When Brandi Levy didn't make her high school's varsity cheerleading squad, the 14-year-old took to Snapchat with a photo of her upraised middle finger and a string of expletives.
Levy could not have known at the time that her outburst would be the subject of a case before the US Supreme Court.
But that's where it ended up on Wednesday as the nation's highest court debated the school's decision to take away her pom poms for a year.
The case may appear frivolous, but it touches on issues such as off-campus freedom of expression for public school students and online harassment.
"There is a huge gap between the broad and very important free speech issues that have been briefed and discussed this morning and the particular incident involved in this case," said Justice Samuel Alito.
The nine justices of the Supreme Court are being called upon to decide whether public schools have the right to punish students for comments made outside their establishment.
Levy posted her message on a Saturday in 2017, away from the grounds of her high school in Mahanoy City, Pennsylvania.
"I tried out for the varsity team for cheerleading and I didn't make it, so I was pretty upset," she told the ACLU, the powerful civil rights group which is representing her.
Armed with her cell phone, Levy took a picture of herself and a friend with her middle finger in the air and added a series of expletives against school, cheerleading, softball, and "everything."
While intended for just her 250 or so Snapchat followers, her message reached her coaches, who banned her from the field for a year.
- 'Frightened to death' -
Her parents took her case to court citing the First Amendment of the Constitution, which guarantees freedom of speech. They won and did so again on appeal.
Local school officials asked the Supreme Court to intervene, citing a 1969 ruling that allowed students to wear black armbands in opposition to the Vietnam War but specified that speech that disrupted school operations could be sanctioned.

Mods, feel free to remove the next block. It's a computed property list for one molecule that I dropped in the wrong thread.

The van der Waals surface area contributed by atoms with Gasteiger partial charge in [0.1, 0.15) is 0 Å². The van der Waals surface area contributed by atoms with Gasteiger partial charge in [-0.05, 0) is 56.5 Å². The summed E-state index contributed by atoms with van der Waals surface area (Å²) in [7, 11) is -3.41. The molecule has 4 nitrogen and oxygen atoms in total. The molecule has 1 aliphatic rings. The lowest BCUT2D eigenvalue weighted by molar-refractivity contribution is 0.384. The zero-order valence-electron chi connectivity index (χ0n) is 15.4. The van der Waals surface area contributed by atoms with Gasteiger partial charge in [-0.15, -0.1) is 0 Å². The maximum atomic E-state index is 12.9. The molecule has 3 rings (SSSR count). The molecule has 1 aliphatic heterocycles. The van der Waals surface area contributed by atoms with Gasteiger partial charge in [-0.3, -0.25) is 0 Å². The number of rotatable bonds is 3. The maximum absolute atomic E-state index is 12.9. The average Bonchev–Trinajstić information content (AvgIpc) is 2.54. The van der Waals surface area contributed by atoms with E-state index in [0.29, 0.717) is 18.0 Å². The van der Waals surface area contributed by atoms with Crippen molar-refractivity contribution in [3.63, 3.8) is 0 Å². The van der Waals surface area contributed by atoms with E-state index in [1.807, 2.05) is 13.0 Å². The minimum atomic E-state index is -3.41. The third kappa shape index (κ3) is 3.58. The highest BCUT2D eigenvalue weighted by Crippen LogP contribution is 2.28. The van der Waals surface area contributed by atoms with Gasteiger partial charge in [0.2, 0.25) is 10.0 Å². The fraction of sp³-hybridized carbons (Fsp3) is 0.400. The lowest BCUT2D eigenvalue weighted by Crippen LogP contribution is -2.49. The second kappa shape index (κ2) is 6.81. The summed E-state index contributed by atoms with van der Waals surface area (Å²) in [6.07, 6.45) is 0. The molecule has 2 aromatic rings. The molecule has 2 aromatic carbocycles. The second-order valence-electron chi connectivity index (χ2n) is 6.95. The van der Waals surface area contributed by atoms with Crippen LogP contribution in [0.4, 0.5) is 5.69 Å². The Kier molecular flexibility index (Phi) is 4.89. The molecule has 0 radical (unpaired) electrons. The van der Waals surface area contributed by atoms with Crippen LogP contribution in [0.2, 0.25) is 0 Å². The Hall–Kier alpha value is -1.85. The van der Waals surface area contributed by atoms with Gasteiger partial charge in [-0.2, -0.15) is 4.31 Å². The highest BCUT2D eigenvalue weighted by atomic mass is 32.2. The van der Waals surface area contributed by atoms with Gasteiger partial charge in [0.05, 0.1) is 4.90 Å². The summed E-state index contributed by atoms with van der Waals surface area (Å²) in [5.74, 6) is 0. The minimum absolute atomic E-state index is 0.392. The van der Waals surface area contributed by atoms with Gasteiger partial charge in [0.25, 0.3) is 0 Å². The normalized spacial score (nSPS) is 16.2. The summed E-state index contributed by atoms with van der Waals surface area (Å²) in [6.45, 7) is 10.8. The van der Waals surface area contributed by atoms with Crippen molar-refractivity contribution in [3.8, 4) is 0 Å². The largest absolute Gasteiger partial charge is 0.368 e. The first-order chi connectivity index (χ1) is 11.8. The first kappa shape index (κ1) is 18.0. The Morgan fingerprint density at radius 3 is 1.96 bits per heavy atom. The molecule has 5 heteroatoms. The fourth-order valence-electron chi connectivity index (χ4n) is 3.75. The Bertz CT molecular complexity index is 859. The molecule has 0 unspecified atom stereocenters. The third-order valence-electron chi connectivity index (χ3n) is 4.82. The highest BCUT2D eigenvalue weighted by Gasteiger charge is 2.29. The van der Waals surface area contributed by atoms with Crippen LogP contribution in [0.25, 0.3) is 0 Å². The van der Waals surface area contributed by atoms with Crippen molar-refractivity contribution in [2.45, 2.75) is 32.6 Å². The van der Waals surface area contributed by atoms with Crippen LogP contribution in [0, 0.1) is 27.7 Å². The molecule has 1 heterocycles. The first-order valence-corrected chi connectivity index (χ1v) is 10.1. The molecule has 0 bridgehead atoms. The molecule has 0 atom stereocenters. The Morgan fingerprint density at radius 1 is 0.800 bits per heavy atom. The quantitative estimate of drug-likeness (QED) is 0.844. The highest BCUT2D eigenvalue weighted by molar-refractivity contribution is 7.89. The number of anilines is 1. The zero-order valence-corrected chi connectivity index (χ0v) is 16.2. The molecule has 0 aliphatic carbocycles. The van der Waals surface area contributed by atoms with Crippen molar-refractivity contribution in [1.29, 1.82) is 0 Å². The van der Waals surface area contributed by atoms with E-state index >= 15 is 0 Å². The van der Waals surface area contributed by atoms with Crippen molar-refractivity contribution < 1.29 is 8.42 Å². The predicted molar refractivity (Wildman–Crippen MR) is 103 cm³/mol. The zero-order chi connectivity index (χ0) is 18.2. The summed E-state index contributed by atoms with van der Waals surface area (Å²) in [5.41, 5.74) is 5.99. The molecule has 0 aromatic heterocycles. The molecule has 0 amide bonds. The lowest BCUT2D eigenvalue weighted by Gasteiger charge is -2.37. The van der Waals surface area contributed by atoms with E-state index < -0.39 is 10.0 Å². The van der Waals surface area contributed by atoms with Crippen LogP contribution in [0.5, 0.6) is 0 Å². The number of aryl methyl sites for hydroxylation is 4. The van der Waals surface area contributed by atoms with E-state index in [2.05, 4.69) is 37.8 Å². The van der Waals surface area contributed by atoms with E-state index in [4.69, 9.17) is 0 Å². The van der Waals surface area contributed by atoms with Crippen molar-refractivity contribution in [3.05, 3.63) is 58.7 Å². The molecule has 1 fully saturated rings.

Schools "retain authority to regulate conduct that happens outside their property lines but creates substantial effects inside," Mahanoy officials argued in their submission.
They also argued that cell phones and distance learning during the coronavirus pandemic had made boundaries artificial.
In the era of social networks, drawing the line between free speech and what is punishable is a particularly thorny question.
"I'm frightened to death of writing this standard," said Justice Stephen Breyer, a progressive member of the court.
"I strongly share Justice Breyer's instincts when he mentioned that we probably can't write a treatise here, and shouldn't write a treatise here and foresee all the things that could arise and a lot of hypotheticals that have been raised," said conservative Justice Brett Kavanaugh.
The Biden administration filed a brief in support of the Mahanoy school authorities.
It said a "categorical" ban on punishment "could substantially undermine efforts by schools to address harassment and bullying, much of which might take place off campus."
ACLU lawyer David Cole said that while school authorities may limit freedom of expression on school grounds, students should enjoy the same rights as adults elsewhere, particularly in the era of the internet.
"The internet underscores the importance of assuring the kids outside of school have the right to speak freely," Cole said. "Because that's where kids speak.
"They share their most intimate thoughts on the internet with their friends," he said.
Levy made the same point in a statement she released following the Supreme Court arguments.
"I want the court to understand that this is how kids today express themselves and that they should be able to do that without worrying about being punished at school," she said.